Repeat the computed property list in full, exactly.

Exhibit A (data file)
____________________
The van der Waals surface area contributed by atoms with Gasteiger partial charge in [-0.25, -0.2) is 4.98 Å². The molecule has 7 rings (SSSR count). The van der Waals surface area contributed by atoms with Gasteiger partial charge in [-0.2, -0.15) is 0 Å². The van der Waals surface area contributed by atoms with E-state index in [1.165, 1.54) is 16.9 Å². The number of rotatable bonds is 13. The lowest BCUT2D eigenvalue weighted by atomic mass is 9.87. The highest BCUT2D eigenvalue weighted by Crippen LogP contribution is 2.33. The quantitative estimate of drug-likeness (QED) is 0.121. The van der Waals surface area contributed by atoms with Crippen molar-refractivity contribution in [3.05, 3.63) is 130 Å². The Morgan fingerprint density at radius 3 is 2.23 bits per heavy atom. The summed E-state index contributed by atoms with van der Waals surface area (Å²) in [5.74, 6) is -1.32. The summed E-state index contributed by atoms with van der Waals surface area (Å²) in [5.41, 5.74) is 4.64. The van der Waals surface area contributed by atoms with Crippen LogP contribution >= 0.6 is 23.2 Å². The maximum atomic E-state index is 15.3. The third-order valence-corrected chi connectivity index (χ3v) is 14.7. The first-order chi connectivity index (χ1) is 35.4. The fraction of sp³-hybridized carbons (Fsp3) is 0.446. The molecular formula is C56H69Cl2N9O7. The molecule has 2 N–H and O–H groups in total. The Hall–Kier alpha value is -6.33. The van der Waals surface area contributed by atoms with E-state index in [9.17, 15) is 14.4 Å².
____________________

The van der Waals surface area contributed by atoms with Gasteiger partial charge in [-0.25, -0.2) is 4.98 Å². The molecule has 7 rings (SSSR count). The van der Waals surface area contributed by atoms with Gasteiger partial charge in [-0.2, -0.15) is 0 Å². The van der Waals surface area contributed by atoms with E-state index in [1.165, 1.54) is 16.9 Å². The number of rotatable bonds is 13. The lowest BCUT2D eigenvalue weighted by atomic mass is 9.87. The highest BCUT2D eigenvalue weighted by Crippen LogP contribution is 2.33. The quantitative estimate of drug-likeness (QED) is 0.121. The van der Waals surface area contributed by atoms with Crippen molar-refractivity contribution in [3.05, 3.63) is 130 Å². The Morgan fingerprint density at radius 3 is 2.23 bits per heavy atom. The summed E-state index contributed by atoms with van der Waals surface area (Å²) in [5.74, 6) is -1.32. The summed E-state index contributed by atoms with van der Waals surface area (Å²) in [5.41, 5.74) is 4.64. The van der Waals surface area contributed by atoms with Crippen LogP contribution >= 0.6 is 23.2 Å². The maximum atomic E-state index is 15.3. The third-order valence-corrected chi connectivity index (χ3v) is 14.7. The first-order chi connectivity index (χ1) is 35.4. The fraction of sp³-hybridized carbons (Fsp3) is 0.446. The molecular formula is C56H69Cl2N9O7. The molecule has 2 N–H and O–H groups in total. The Hall–Kier alpha value is -6.33. The van der Waals surface area contributed by atoms with E-state index in [9.17, 15) is 14.4 Å².